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The Psychology of Spending Money

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The Real Culprit Behind Your Urge to Splurge

In a perfect world, we would all avoid too much credit card debt and would never have to deal with the desperation of being unable to meet our credit card payment obligations.

We'd never have creditors hounding us for payment.

We'd never know the frustration of not being able to afford what we really want because every extra cent has to go towards keeping up with the minimum payments on our credit cards.

But this isn't a perfect world, and unfortunately these distressing situations are the norm for many people.

If you find yourself in this position, or headed there, take control of your spending now. Don't wait until your situation is so dire that you have few options available to you.

An important aspect of debt that is not always addressed is why you got too deeply into debt in the first place. Why did you keep charging items you couldn't afford? Why did you feel the urge to use those little plastic cards for things that weren't necessary, even when you began to struggle to make the payments? What causes your compulsive shopping?

Facing the factors that give you the urge to splurge can be uncomfortable, but if you don't face them, you may never get control of your spending and your debt. If you're always trying to pay off yesterday's purchases, many of which have long since worn out or been forgotten, how will you acquire the things you truly want for tomorrow?

One negative aspect of using credit cards instead of cash is that you don't feel like you're spending real money. The pleasant feelings you experience when you purchase the item are disconnected from the unpleasant or painful feelings of making the payment when you get the credit card statement.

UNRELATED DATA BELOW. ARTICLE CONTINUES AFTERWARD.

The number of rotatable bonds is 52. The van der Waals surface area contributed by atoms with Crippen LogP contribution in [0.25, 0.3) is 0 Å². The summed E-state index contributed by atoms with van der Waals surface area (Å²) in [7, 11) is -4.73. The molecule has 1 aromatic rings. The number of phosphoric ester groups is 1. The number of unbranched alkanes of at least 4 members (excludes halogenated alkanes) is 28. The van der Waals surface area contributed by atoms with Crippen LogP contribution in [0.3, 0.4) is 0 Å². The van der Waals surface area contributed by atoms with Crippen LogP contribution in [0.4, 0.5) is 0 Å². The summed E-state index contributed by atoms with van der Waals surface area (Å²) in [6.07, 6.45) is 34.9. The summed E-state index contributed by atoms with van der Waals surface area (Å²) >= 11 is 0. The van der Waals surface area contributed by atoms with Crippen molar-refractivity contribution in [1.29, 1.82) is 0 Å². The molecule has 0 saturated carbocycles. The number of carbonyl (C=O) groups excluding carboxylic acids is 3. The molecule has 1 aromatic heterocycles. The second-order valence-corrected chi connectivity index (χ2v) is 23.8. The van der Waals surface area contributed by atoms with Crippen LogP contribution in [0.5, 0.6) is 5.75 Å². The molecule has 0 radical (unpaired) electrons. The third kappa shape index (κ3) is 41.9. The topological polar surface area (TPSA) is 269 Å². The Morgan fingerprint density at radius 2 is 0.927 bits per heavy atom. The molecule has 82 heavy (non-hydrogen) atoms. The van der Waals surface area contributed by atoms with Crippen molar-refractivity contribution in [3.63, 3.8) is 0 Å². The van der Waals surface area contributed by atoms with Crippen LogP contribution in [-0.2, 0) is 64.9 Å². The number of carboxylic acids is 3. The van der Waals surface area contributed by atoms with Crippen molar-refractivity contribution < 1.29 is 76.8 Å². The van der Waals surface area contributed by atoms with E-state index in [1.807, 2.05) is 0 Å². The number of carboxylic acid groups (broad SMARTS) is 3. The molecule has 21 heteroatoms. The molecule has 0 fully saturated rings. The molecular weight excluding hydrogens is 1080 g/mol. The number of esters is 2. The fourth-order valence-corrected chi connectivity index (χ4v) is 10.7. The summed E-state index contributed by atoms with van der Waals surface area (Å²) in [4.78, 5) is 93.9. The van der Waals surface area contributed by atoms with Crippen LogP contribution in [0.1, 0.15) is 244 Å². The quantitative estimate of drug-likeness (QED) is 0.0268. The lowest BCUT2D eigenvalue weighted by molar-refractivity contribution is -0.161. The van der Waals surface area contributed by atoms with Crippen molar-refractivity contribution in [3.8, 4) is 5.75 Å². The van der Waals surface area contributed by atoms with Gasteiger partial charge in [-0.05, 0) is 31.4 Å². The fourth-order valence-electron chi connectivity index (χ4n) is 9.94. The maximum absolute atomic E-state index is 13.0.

Studies show that most people are much less likely to buy, or less willing to spend as much, when paying with cash as opposed to credit cards. Try leaving your credit cards at home. Pay with cash, check, or a debit card.

To really get control of your spending and your credit card debt, you need to examine what money means to you. Make an effort to notice how you interact with money and what beliefs and attitudes you have about money. Studies also show that people with low self-esteem engage in more impulse spending and buying things they don't need.

Remind yourself daily that money or a lack of it doesn't determine who you are. Your worth as a person has nothing to do with how much money you have. Once you truly believe this, and money is no longer connected to your sense of self-worth, you open up the psychological barriers that were keeping you from wisely handling the money you do have and limiting your ability to make more.

Right now, your unconscious limiting beliefs may be keeping you from being financially successful, but as you begin to build up your feelings of self-worth and develop a positive attitude about yourself and about money, you'll attract positive things into your life. As you do so, you'll feel less of a need to generate positive feelings by purchasing things, and you'll find it easier to stop buying items you don't really need.

There are hundreds of books, magazine articles, and Internet web sites about getting rid of credit card debt. Some of them offer sound advice about the psychological aspects of money and spending that you'd do well to consider.

If psychological factors influence your spending, credit reduction programs are like using perfume to cover body odor: they will treat only the symptoms, not the root cause. Working on the psychological aspects while taking steps to reduce debt will greatly increase your chances of long-term success.

Several of my favorite books on this subject are listed below, all available at Amazon.com. To explore this topic more, read one or more of them:

The Courage to Be Rich by Suze Orman

Your Money or Your Life by Joseph R. Dominguez and Vicki Robin

Money Harmony: Resolving Money Conflicts in Your Life and Your Relationships, by Olivia Mellan

Consuming Passions: Help for Compulsive Shoppers, by Ellen Mohr Catalano and Nina Sonenberg

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